The growth of investments in fixed assets in Russia was 2.5 percent in the first nine months of 2002 as compared to 7.5 percent in the corresponding period of 2001, the World Bank's chief economist for Russia Christof Ruhl reported at a presentation of the bank's fourth economic report on Russia today. According to him, over 60 percent of these investments were made in the fuel and energy industry, transportation, state construction and housing facilities.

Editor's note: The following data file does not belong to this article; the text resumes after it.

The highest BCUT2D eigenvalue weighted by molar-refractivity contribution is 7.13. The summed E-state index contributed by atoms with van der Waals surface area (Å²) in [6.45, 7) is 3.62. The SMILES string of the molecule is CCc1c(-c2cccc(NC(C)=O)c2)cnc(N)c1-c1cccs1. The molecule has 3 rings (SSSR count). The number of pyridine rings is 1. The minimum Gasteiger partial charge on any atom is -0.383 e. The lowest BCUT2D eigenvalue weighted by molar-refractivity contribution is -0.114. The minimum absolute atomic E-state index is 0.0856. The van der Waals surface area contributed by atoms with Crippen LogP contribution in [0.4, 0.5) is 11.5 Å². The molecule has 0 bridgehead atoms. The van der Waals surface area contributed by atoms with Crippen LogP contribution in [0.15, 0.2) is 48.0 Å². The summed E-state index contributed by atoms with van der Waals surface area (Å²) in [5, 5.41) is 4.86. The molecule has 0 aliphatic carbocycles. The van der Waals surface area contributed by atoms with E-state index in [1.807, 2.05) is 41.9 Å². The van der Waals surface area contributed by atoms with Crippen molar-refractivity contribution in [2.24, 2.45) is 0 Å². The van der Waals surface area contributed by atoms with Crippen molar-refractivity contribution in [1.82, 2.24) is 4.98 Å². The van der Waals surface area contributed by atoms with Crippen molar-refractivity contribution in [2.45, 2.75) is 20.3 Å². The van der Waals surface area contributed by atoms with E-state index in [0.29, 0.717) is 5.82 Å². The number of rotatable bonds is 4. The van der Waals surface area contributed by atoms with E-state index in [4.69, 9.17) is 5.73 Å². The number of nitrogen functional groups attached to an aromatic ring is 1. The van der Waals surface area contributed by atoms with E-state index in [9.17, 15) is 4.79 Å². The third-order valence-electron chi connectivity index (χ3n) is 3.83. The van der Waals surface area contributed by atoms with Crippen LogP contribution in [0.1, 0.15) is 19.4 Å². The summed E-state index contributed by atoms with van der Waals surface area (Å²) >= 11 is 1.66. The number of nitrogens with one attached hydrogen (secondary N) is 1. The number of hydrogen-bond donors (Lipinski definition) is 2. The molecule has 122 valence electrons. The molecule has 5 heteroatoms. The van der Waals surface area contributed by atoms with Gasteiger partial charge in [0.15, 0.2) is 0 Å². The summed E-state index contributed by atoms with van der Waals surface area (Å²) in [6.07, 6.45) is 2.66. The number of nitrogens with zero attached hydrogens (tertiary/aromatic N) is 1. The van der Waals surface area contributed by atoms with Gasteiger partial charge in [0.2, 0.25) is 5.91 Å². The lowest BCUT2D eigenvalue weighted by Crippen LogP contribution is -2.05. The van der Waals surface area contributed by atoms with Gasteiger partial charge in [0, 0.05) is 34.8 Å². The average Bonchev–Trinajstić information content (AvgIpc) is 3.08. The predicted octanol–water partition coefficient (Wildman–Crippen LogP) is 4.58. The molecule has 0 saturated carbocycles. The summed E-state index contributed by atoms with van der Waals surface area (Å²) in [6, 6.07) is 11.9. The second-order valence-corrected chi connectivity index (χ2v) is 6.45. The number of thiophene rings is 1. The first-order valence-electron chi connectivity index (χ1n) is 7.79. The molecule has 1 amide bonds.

This year, the Russian government is forecasting economic growth at 4 percent annually; according to the forecast of the World Bank, this level will be reached. At the same time, Ruhl pointed out that if the growth of investments remained at 2.5 percent next year, economic growth would decline and would not reach the level of 5 to 10 percent by 2010, as the government forecasted, even in the event high oil prices were preserved. In order to reach an economic growth rate as high as 5 to 10 percent, it is necessary to have a 17-percent growth in investments. However, this is an approximate figure, as it depends on many factors, including oil prices, the rate of return of Russian money to the country and other indices, Ruhl stressed.
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